Errors in Copy and How to Avoid Them

Anyone who has ever been to a baseball game might wonder why the game uses the word ‘errors’ instead of mistakes.  The reason comes down to the definitions of the two words; anyone can make a mistake, but those who know better for whatever reason commit errors.  In this sense, a professional is not expected to make the same mistakes again and again, or to make basic mistakes that they are already aware of.  In short, if you should know better, then it is an error.

Texts riddled with errors erode trust, and that in turn reduces the likelihood of a conversion.  Therefore, it is in your best interest to figure out which mistakes you are making and how to rectify them as quickly as possible.

Copywriting Errors 101

Here are some of the most common errors I see, and how to avoid making them again:

  • Than vs. Then – I see this error all the time, and it is simply fixed.  Then is used to describe events that happen in a logical sequence while than is used for comparisons.  I woke up then went to IHOP for breakfast.  I think IHOP tastes better than Denny’s.
  • Could of vs. Would of vs. Should of – Many people tend to think of language in much the same way as they speak it, instead of how it is written.  Could of is correct if you are talking about possibilities that are not past, but would of and should of are incorrect.
  • Its vs. It’s – It’s only means it is.  The possessive form of it is its without the apostrophe.  It’s hot today.  Microsoft lost its battle with hackers today.
  • Loose vs. Lose – Sometimes one little letter can make a huge difference.  Loose is only used when something is not sufficiently tight, and lose means to misplace.  The screw is loose, so be sure not to lose it!
  • Averse vs. Adverse – Here’s another case where a single letter makes a big difference.  Averse indicates a reluctance while adverse describes conditions that are difficult or unfavorable.  I am averse to investing in stocks at the moment.  The adverse weather conditions make building a house in the winter a challenge.
  • Myself and Yourself – The only times you would use myself and yourself is when you are referring to an action that involved the same party.  For example: I then checked myself for injuries, did you check yourself?  It is incorrect to say things such as: Myself, I like beer!  Or, the incredibly common: what about yourself (unless some sort of self-evaluation or self-action was implied).
  • Different than – Never ever use this.  Period.  Instead, use different from.
  • Latin lessons for i.e. and e.g. – i.e. is only used for situations in which you are rephrasing something, and e.g. is only used when an example is being offered.  Bob has a problem getting his soldier to salute, i.e., erectile dysfunction.  Bob has found a few cures for his problem, e.g. medicine A, or magazine B…
  • Compliment vs. Complement – A compliment is something nice somebody communicates about somebody else, but a complement is something that augments something else.  I gave Adam Baird a compliment about this smashing new web design.  I feel that his talent for making amazing looking websites could complement many businesses that I know.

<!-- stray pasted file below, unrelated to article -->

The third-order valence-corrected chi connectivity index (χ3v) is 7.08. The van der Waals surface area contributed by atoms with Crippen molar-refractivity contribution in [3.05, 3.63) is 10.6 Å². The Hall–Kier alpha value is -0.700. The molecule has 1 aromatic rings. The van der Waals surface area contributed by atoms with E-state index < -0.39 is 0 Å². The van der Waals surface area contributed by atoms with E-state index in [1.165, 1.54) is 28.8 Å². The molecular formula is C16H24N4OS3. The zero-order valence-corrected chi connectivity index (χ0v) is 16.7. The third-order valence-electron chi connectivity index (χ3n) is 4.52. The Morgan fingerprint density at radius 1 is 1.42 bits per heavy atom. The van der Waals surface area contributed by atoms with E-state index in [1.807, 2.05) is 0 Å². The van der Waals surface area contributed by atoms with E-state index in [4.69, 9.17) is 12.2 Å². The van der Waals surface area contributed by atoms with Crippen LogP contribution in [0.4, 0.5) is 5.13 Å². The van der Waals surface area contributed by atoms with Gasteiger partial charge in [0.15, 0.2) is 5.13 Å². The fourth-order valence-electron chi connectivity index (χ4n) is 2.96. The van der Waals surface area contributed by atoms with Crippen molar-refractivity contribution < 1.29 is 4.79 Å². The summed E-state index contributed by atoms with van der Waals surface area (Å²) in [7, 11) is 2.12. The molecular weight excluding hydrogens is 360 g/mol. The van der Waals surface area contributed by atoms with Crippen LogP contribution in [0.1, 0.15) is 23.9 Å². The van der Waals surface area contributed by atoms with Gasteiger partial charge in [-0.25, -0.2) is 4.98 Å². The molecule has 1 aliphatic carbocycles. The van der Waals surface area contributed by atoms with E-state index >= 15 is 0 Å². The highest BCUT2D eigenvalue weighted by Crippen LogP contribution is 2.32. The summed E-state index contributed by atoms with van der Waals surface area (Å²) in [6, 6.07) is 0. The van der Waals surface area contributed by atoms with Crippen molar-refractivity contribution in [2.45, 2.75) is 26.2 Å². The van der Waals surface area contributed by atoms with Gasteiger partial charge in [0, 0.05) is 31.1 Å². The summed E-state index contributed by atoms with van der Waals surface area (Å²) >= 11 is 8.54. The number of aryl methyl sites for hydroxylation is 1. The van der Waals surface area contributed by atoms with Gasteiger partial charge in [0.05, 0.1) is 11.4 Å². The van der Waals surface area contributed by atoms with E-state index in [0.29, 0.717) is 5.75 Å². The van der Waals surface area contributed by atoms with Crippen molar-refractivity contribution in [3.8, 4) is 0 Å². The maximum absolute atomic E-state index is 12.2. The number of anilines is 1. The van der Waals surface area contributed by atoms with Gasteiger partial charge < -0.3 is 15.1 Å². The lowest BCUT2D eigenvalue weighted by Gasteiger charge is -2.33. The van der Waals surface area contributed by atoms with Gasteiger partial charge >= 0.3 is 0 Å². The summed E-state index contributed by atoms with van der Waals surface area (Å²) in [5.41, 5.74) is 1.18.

• Criterion vs. Criteria – A criterion is a single condition, and criteria describes multiple conditions.  For example, the one criterion to making me happy is good food.  The criteria for writing effective copy are: A, B, C, this, that, the other thing, and so on…
  • Farther vs. Further – Farther is a measure of distance while further is used to talk about an extension of time or a degree that is not measured in linear distance.  How much farther is it to Tempe?  How much further will we have to wait for new episodes of Family Guy?  How much further could your business go if you put all of these copywriting rules to work for you?
Error socks

Remember, Only You Can Prevent Errors

Now that you have seen some of the more common errors, it is up to you to do something about it.  If your copy is riddled with these mistakes and you are wondering why your conversion rate is not much higher, then you have should probably your answer: your copy contains too many errors to be credible with its audience. You are only going to catch errors by reading your work, but even then errors might still slip through.  Some writers read their work backwards, a sentence at a time in order to stay sharp.  Professional authors and journalists rely on other people to edit their content, primarily because some people are just innately predisposed to subconsciously glossing over their own errors instead of fixing them.

Do you have any other copywriting errors you would like to share with AoB and our readers?  If so, feel free to use the comments section.

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Written by

Chad Weirick is a global traveler, ghostwriter, teacher, and father. His hobbies include reading, languages, mixed martial arts, photography, digital media, blogging, and spending time with his family.

Comments

  • Jordan Francis says:

    Good article =)

    Another common error in copy is Effect versus Affect. These two are tricky to understand (for me…) though in short, Affect is about “influence” and Effect is the “result.”

    Of course, there’s also spelling to consider. Here’s an enjoyable page I found last night on the subject (the page design is beautiful also) — http://iampaddy.com/spell/

    —Jordan

  • Another common error (one that drives me crazy when I see them misused) is THERE, THEIR, and THEY’RE.
    THERE in or at that place ( opposed to here): She is there now.
    THEIR a form of the possessive case of they used as an attributive adjective, before a noun: their home; their rights as citizens; their departure for Rome.
    THEY’RE contraction for They are.